A Few Practical Points About Vedic Meditation

There are a couple of practical points about Vedic Meditation that you should know at this time, whether you are new to meditation or have been practising another, or many other forms, of meditation.


One can not succeed with Vedic Meditation when “Striking a Pose“.

A Few Practical Points About Vedic Meditation

This photo is a great example of how NOT to sit when practising Vedic Meditation.

So we don’t sit in the lotus position, cross-legged, or sit on a special cushion, or meditation stool.

We simply sit comfortably in a chair where the back is supported in an upright position, with eyes closed. We do not lie down for this would encourage sleepiness; nor do we try to sit bolt upright for this would be uncomfortable.

We allow our chair to give us maximum support and just sit comfortably- the emphasis is on the word “comfortably”.

If you wish, you can take off your shoes to meditate, but it doesn’t matter if you don’t, just as long as you are comfortable.

Eyes Closed:

We sit with our eyes closed so that our attention goes more readily to the vehicle of your meditation, one’s personal Mantra. We close our eyes so that our attention is not divided between the vehicle of Meditation and the experience of seeing. If your eyes open during Vedic Meditation, just gently close them again. Naturally, you don’t have to hold them tightly shut. Sit comfortably with eyes closed. Notice this is the fourth time we have mentioned Comfort!


Yes, keep breathing its good for you. Seriously, it is important that we do not hold our breath, in fact, we do not control or manipulate the breath in any way, just breathe. There are no special techniques of breathing to be done during Vedic Meditation; no attempts to control or regulate the breath.

The Mantras used in Vedic Meditation do not obstruct or interfere with the flow of the breath in any way; instead, they help to balance and refine the breath.

As one meditates the breath may slow down, become softer, shallower all in a very natural way. In fact, a sign of correct meditation is a finer breath because as all the functions of the body slow down less breath is required. So you do not have to try and consciously slow down your breathing or breathe in any particular manner, this will happen naturally and spontaneously. Just as during your ordinary activities, during Vedic Meditation you breathe without giving much thought to breathing.

Regularity of meditation cannot be overemphasised:

The regular practice of Vedic Meditation is vital to gaining full benefit from it. We meditate for 20 minutes twice a day (there are exceptions which can be discussed with the teacher before you learn to meditate).

It’s important to schedule the time for meditation otherwise it won’t happen. We usually recommend meditating first thing in the morning – before you check text messages and /or emails and before breakfast. And again, the last thing in your afternoon – so before your evening meal. Most people will do their afternoon meditation when they finish work – either at work, on the way home or as soon as they get home.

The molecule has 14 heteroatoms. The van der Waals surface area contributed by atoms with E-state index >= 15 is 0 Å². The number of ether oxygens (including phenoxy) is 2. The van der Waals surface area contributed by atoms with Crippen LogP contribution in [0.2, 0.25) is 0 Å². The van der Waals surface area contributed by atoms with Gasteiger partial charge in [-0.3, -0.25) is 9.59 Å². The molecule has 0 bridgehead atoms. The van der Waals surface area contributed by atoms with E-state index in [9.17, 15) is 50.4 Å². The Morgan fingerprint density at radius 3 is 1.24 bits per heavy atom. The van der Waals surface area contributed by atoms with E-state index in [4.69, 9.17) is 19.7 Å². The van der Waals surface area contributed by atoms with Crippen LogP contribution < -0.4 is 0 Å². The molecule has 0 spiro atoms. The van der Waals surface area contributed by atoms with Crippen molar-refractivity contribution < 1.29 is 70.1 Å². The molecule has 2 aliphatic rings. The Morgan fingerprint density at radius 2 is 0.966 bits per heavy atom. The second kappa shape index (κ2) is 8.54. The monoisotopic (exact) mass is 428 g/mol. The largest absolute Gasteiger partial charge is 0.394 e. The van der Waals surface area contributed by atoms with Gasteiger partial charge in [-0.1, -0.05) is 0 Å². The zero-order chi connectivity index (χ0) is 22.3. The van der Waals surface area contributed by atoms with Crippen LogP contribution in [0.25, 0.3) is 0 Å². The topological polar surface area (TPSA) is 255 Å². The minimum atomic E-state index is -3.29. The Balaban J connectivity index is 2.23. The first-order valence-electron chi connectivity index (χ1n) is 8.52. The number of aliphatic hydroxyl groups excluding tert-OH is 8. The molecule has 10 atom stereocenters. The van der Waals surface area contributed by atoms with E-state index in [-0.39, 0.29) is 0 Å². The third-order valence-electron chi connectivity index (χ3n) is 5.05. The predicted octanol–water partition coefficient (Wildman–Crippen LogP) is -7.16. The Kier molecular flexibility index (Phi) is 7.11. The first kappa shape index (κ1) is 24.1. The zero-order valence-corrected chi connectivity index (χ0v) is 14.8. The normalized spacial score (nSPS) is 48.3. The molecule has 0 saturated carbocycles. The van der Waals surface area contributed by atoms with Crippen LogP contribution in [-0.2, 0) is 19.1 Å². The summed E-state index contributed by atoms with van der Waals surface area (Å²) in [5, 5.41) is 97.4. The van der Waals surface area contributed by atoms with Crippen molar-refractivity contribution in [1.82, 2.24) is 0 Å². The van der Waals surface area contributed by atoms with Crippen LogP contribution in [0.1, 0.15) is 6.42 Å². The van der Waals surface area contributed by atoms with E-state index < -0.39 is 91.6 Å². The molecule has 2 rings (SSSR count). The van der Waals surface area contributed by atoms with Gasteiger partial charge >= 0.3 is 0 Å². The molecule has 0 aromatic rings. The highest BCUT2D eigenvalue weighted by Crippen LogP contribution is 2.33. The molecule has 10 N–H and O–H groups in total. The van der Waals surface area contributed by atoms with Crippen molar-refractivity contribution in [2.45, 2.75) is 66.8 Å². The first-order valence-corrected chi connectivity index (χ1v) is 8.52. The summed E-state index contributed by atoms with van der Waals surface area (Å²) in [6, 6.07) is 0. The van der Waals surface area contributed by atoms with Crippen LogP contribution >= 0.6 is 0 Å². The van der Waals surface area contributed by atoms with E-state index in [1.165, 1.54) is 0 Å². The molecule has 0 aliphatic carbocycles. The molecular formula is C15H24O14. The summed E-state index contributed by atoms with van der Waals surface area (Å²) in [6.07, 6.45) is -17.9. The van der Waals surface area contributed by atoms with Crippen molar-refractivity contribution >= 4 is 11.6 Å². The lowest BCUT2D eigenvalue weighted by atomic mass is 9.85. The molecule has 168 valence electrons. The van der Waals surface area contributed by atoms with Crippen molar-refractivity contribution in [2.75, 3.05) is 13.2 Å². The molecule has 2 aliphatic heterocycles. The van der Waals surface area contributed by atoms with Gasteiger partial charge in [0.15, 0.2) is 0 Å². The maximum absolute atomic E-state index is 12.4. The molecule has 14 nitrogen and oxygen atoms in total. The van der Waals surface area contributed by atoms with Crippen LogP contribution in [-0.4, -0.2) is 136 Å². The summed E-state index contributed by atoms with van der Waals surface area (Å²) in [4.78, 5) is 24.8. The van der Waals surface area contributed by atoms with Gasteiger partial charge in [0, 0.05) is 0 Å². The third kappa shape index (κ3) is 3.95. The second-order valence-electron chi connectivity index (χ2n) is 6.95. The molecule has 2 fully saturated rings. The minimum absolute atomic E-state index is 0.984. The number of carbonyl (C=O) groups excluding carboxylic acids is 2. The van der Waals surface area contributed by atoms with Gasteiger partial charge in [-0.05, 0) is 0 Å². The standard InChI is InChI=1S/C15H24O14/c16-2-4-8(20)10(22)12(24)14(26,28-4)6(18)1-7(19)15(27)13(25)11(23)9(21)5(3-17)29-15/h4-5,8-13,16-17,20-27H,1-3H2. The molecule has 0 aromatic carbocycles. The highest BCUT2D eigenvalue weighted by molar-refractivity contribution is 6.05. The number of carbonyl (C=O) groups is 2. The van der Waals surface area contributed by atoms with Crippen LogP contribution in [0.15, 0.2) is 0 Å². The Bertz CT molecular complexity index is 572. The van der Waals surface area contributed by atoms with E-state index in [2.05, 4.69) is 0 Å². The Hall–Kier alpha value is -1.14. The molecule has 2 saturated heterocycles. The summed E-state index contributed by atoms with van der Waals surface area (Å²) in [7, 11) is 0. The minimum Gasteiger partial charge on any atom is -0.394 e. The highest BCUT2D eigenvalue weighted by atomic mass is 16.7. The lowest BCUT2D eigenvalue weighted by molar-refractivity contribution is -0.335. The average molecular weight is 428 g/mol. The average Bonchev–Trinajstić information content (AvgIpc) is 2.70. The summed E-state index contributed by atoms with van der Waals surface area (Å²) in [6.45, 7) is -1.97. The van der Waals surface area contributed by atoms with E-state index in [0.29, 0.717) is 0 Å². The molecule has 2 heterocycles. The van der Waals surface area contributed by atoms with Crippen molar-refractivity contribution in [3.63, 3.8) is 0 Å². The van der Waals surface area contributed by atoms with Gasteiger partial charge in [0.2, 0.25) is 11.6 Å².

When you learn to meditate your teacher will talk with you about your time of meditation, usually 20 minutes, and how to keep track of time while you are meditating. When your time of meditation is over we need to transition back into a normal wake state.

We just stay still for a couple of minutes and allow the mind and body to come out of meditation slowly. Gently move your fingers and toes, head and shoulders to bring your attention back and slowly open your eyes.

Vedic Meditation really is simple to learn and easy to practice:

The simplicity, the easiness of Vedic Meditation is an integral part of the technique. Any effort or striving or anticipation will only slow down the process. There is no trying, no concentration. no effort and if you can learn to meditate without expectation or anticipation of any particular result then benefits will unfold spontaneously, day by day, meditation by meditation.

It’s as simple and easy as sitting comfortably in a chair with eyes closed for about 20 minutes twice a day, and just take it easy and take it all as it comes.

A Myth About Vedic Meditation

There is a widespread myth concerning meditation: that it involves stopping the mind or emptying the mind of all thought.

This is wrong as to try and empty the mind does not lead to any more restful state of thinking.

Even if the attempt to clear the mind or empty the mind were to be successful, you would only have stopped your surface thoughts and made the mind stagnant.

Also, on top of any mental activity, you would be adding the further activity of holding the mind still or emptying the mind – complex activity, not simple.

The process of Vedic Meditation does not use any such difficult or potentially dulling practices.

Vedic Meditation uses the free-flowing nature of a person’s mental attention in a completely natural way.

The process of Vedic Meditation does not interfere with nature, it simply allows your attention to spontaneously bring your body and mind to a state of restful alertness. Your body will then be completely at rest and your mind completely at rest. (Related page Expansion of consciousness)

Teachers of the Vedic Meditation technique are taught how to select appropriate mantra’s for people so that once a person has been taught the technique, they will experience the benefits.

The technique is simple and natural, and you do not have to put any effort in to stopping the mind or trying to empty it of thought.

Vedic Meditation is the technique which enables a meditator to unfold the beauty of their own inner nature, and it’s a technique that can be learned by anyone.

If you think that you are ready to learn how to meditate,
give me a call, Warwick Jones, 021 532 768